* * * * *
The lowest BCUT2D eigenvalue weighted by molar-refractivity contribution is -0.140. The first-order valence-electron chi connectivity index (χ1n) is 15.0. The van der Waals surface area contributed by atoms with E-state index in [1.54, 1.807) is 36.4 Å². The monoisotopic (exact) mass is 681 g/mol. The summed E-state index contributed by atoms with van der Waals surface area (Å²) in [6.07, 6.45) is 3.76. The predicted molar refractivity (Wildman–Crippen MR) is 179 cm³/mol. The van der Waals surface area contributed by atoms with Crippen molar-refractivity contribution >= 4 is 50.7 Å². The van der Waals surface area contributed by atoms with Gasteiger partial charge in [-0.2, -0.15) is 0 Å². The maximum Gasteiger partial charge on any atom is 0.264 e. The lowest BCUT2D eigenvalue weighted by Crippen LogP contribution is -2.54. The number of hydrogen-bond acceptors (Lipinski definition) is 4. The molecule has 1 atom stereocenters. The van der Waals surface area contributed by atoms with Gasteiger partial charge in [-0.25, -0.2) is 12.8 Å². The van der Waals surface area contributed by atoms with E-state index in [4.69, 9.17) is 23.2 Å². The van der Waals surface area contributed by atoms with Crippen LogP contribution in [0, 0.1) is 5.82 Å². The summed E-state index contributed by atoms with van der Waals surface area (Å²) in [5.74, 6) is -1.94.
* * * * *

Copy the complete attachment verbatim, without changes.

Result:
The lowest BCUT2D eigenvalue weighted by molar-refractivity contribution is -0.140. The first-order valence-electron chi connectivity index (χ1n) is 15.0. The van der Waals surface area contributed by atoms with E-state index in [1.54, 1.807) is 36.4 Å². The monoisotopic (exact) mass is 681 g/mol. The summed E-state index contributed by atoms with van der Waals surface area (Å²) in [6.07, 6.45) is 3.76. The predicted molar refractivity (Wildman–Crippen MR) is 179 cm³/mol. The van der Waals surface area contributed by atoms with Crippen molar-refractivity contribution >= 4 is 50.7 Å². The van der Waals surface area contributed by atoms with Gasteiger partial charge in [-0.2, -0.15) is 0 Å². The maximum Gasteiger partial charge on any atom is 0.264 e. The lowest BCUT2D eigenvalue weighted by Crippen LogP contribution is -2.54. The number of hydrogen-bond acceptors (Lipinski definition) is 4. The molecule has 1 atom stereocenters. The van der Waals surface area contributed by atoms with Gasteiger partial charge in [-0.25, -0.2) is 12.8 Å². The van der Waals surface area contributed by atoms with E-state index in [4.69, 9.17) is 23.2 Å². The van der Waals surface area contributed by atoms with Crippen LogP contribution in [0, 0.1) is 5.82 Å². The summed E-state index contributed by atoms with van der Waals surface area (Å²) in [5.74, 6) is -1.94.